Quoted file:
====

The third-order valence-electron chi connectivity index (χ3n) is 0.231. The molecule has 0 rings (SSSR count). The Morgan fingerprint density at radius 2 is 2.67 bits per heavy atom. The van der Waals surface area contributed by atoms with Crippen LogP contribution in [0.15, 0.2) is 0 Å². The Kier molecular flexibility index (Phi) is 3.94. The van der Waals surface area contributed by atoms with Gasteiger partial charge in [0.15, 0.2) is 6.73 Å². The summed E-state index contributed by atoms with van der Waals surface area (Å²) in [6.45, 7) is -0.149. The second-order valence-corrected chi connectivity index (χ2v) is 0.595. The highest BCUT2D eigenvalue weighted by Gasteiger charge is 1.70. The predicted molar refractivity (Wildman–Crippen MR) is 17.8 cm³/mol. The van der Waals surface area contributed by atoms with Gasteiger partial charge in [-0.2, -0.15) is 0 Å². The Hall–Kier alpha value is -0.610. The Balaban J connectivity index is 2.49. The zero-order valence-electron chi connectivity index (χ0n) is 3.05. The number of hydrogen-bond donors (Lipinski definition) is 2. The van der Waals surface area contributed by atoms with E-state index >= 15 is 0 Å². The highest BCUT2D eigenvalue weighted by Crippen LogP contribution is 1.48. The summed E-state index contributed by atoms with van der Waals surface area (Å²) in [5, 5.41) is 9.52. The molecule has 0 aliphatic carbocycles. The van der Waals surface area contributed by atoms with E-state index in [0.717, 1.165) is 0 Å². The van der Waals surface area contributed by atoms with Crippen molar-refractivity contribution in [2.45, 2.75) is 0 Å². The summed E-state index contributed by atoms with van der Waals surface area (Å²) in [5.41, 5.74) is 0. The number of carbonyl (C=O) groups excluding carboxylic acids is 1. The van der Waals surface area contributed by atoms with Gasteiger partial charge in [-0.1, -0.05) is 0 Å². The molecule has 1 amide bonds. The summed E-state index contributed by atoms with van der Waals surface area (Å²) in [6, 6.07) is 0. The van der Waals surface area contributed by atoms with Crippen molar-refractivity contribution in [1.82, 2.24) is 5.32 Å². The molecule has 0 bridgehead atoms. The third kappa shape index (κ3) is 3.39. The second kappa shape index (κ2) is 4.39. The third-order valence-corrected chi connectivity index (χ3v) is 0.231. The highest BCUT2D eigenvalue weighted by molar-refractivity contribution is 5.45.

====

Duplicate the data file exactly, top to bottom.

The third-order valence-electron chi connectivity index (χ3n) is 0.231. The molecule has 0 rings (SSSR count). The Morgan fingerprint density at radius 2 is 2.67 bits per heavy atom. The van der Waals surface area contributed by atoms with Crippen LogP contribution in [0.15, 0.2) is 0 Å². The Kier molecular flexibility index (Phi) is 3.94. The van der Waals surface area contributed by atoms with Gasteiger partial charge in [0.15, 0.2) is 6.73 Å². The summed E-state index contributed by atoms with van der Waals surface area (Å²) in [6.45, 7) is -0.149. The second-order valence-corrected chi connectivity index (χ2v) is 0.595. The highest BCUT2D eigenvalue weighted by Gasteiger charge is 1.70. The predicted molar refractivity (Wildman–Crippen MR) is 17.8 cm³/mol. The van der Waals surface area contributed by atoms with Gasteiger partial charge in [-0.2, -0.15) is 0 Å². The Hall–Kier alpha value is -0.610. The Balaban J connectivity index is 2.49. The zero-order valence-electron chi connectivity index (χ0n) is 3.05. The number of hydrogen-bond donors (Lipinski definition) is 2. The van der Waals surface area contributed by atoms with E-state index >= 15 is 0 Å². The highest BCUT2D eigenvalue weighted by Crippen LogP contribution is 1.48. The summed E-state index contributed by atoms with van der Waals surface area (Å²) in [5, 5.41) is 9.52. The molecule has 0 aliphatic carbocycles. The van der Waals surface area contributed by atoms with E-state index in [0.717, 1.165) is 0 Å². The van der Waals surface area contributed by atoms with Crippen molar-refractivity contribution in [2.45, 2.75) is 0 Å². The summed E-state index contributed by atoms with van der Waals surface area (Å²) in [5.41, 5.74) is 0. The number of carbonyl (C=O) groups excluding carboxylic acids is 1. The van der Waals surface area contributed by atoms with Gasteiger partial charge in [-0.1, -0.05) is 0 Å². The molecule has 1 amide bonds. The summed E-state index contributed by atoms with van der Waals surface area (Å²) in [6, 6.07) is 0. The van der Waals surface area contributed by atoms with Crippen molar-refractivity contribution in [1.82, 2.24) is 5.32 Å². The molecule has 0 bridgehead atoms. The third kappa shape index (κ3) is 3.39. The second kappa shape index (κ2) is 4.39. The third-order valence-corrected chi connectivity index (χ3v) is 0.231. The highest BCUT2D eigenvalue weighted by molar-refractivity contribution is 5.45.